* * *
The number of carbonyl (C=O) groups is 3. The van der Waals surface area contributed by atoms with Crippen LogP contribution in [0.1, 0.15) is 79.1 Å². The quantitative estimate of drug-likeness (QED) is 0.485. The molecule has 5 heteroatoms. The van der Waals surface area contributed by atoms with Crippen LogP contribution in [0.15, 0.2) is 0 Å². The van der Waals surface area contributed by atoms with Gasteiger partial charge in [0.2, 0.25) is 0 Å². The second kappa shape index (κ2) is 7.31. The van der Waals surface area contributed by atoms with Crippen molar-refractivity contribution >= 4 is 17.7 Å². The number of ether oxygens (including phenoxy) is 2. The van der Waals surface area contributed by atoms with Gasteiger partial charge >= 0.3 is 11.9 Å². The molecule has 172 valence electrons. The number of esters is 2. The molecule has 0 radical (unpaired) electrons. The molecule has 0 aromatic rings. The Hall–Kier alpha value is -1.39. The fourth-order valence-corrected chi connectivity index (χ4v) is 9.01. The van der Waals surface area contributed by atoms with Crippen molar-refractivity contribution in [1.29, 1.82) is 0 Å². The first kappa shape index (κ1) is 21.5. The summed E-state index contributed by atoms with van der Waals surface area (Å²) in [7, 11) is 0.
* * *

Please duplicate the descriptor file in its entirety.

The number of carbonyl (C=O) groups is 3. The van der Waals surface area contributed by atoms with Crippen LogP contribution in [0.1, 0.15) is 79.1 Å². The quantitative estimate of drug-likeness (QED) is 0.485. The molecule has 5 heteroatoms. The van der Waals surface area contributed by atoms with Crippen LogP contribution in [0.15, 0.2) is 0 Å². The van der Waals surface area contributed by atoms with Gasteiger partial charge in [0.2, 0.25) is 0 Å². The second kappa shape index (κ2) is 7.31. The van der Waals surface area contributed by atoms with Crippen molar-refractivity contribution >= 4 is 17.7 Å². The number of ether oxygens (including phenoxy) is 2. The van der Waals surface area contributed by atoms with Gasteiger partial charge >= 0.3 is 11.9 Å². The molecule has 172 valence electrons. The number of esters is 2. The molecule has 0 radical (unpaired) electrons. The molecule has 0 aromatic rings. The Hall–Kier alpha value is -1.39. The fourth-order valence-corrected chi connectivity index (χ4v) is 9.01. The van der Waals surface area contributed by atoms with Crippen molar-refractivity contribution in [1.29, 1.82) is 0 Å². The first kappa shape index (κ1) is 21.5. The summed E-state index contributed by atoms with van der Waals surface area (Å²) in [7, 11) is 0.